— The Measurement of Intelligence • Lewis Madison Terman

... such an omission may chance to spoil a man's business; and therefore one has as good even let them alone as worship them: just like some men, who are so hard to please, and withall so ready to do mischief, that 'tis better be a stranger than have any familiarity ...
— The Praise of Folly • Desiderius Erasmus

... let your brain influence you towards reason. 'Tis a fool's trick to turn your back on the chance of a lifetime. Better think twice. And second thoughts are like to prove best worth following. You know where to find me at any rate. I'll give you six weeks ...
— Children of the Mist • Eden Phillpotts

... amount of water required boiling fast, and into this throw 1/2 lb. split-peas for every 2 pints water. The "Giant" variety is best as they are BO easily examined and cleaned. Rub in a coarse cloth to remove any possible dust or impurity. This is much better than washing or scalding, as the peas "go down" so much more quickly when put dry into the fast boiling water. Such a method will seem rather revolutionary to those who have been accustomed to soak peas over night, ...
— Reform Cookery Book (4th edition) - Up-To-Date Health Cookery for the Twentieth Century. • Mrs. Mill

... the advice of the leader of the opposition, and one each on the advice of the Belize Council of Churches and Evangelical Association of Churches, the Belize Chamber of Commerce and Industry and the Belize Better Business Bureau, and the National Trade Union Congress and the Civil Society Steering Committee; members are appointed for five-year terms) and the House of Representatives (29 seats; members are elected by direct popular vote to serve five-year terms) ...
— The 2003 CIA World Factbook • United States. Central Intelligence Agency

... are wonderful. They build chiefly of brown freestone and noble edifices of five and six stories with a good deal of architectural pretension.... I sat three times for lithographs yesterday and with vastly better success than before. The pictures are all very like and very pleasing. I am to have one which will fall to your lot as a matter of course. Your letter of Tuesday reached me this morning. You ought to have ...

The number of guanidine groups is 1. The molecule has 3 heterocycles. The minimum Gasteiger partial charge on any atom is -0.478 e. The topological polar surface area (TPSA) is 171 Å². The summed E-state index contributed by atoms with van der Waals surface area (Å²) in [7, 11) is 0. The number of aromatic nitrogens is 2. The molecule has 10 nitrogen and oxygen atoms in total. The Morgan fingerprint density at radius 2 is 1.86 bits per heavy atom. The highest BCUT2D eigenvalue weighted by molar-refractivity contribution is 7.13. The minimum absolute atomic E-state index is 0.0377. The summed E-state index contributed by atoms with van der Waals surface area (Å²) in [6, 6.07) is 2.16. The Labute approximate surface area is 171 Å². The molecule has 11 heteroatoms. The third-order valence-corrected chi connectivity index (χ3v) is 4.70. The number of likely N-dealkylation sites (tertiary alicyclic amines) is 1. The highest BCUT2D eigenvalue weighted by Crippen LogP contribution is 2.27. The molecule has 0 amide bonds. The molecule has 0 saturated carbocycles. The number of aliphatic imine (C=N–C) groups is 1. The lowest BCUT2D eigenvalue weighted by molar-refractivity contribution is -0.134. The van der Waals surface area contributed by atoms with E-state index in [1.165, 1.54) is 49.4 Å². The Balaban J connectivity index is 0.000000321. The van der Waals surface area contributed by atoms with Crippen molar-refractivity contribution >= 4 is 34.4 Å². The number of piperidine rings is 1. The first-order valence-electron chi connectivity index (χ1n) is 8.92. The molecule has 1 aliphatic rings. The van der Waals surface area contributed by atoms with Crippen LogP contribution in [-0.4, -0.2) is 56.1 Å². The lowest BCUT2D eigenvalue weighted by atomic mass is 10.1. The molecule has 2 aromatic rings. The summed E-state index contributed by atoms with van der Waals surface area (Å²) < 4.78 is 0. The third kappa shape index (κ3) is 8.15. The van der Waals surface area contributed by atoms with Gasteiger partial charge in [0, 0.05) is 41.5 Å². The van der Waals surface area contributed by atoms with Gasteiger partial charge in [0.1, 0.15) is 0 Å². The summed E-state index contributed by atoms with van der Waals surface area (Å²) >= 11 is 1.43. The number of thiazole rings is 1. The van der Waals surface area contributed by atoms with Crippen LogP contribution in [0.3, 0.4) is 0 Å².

— James Fenimore Cooper • Mary E. Phillips

... many people made the mistake of believing that it was simply a new military order, and that boys who joined were to be taught the duties of soldiers, and learned how to fight. They know better now. It is really the greatest movement for Peace ever started. Not only that, but the lads who belong to this vast organization are taught how to be manly, self reliant, ...
— The Banner Boy Scouts - Or, The Struggle for Leadership • George A. Warren

... but had not gone far when they met Dora M'Mahon who, as she said, "came down to ask them up a while, as the house was now so lonesome;" and she added, with artless naivete, "I don't know how it is, Kathleen, but I love you better now than I ever did before. Ever since my darlin' mother left us, I can't look upon you as a stranger, and now that poor Bryan's in distress, my heart clings to ...
— The Emigrants Of Ahadarra - The Works of William Carleton, Volume Two • William Carleton

... the week was passed. He should go, he said, to his own lawyer, and tell him the whole story as far as he knew it. It was not that he in the least doubted Mr Slow's honesty or judgment, but it would be better that the two should act together. Then when the week was over, he and Margaret would once more go ...
— Miss Mackenzie • Anthony Trollope

... embarrass them. After dinner Mesdames de Pompadour and La Vieuville arrived, on the part of Madame la Duchesse de Berry, to beg the King that she might be allowed to come and see her husband, saying that she would come on foot rather than stay away. It would have been better, surely, for her to come in a coach, if she so much wished, and, before alighting, to send to the King for permission so to do. But the fact is, she had no more desire to come than M. de Berry had to see her. He never once mentioned her name, or spoke of her, even indirectly. The ...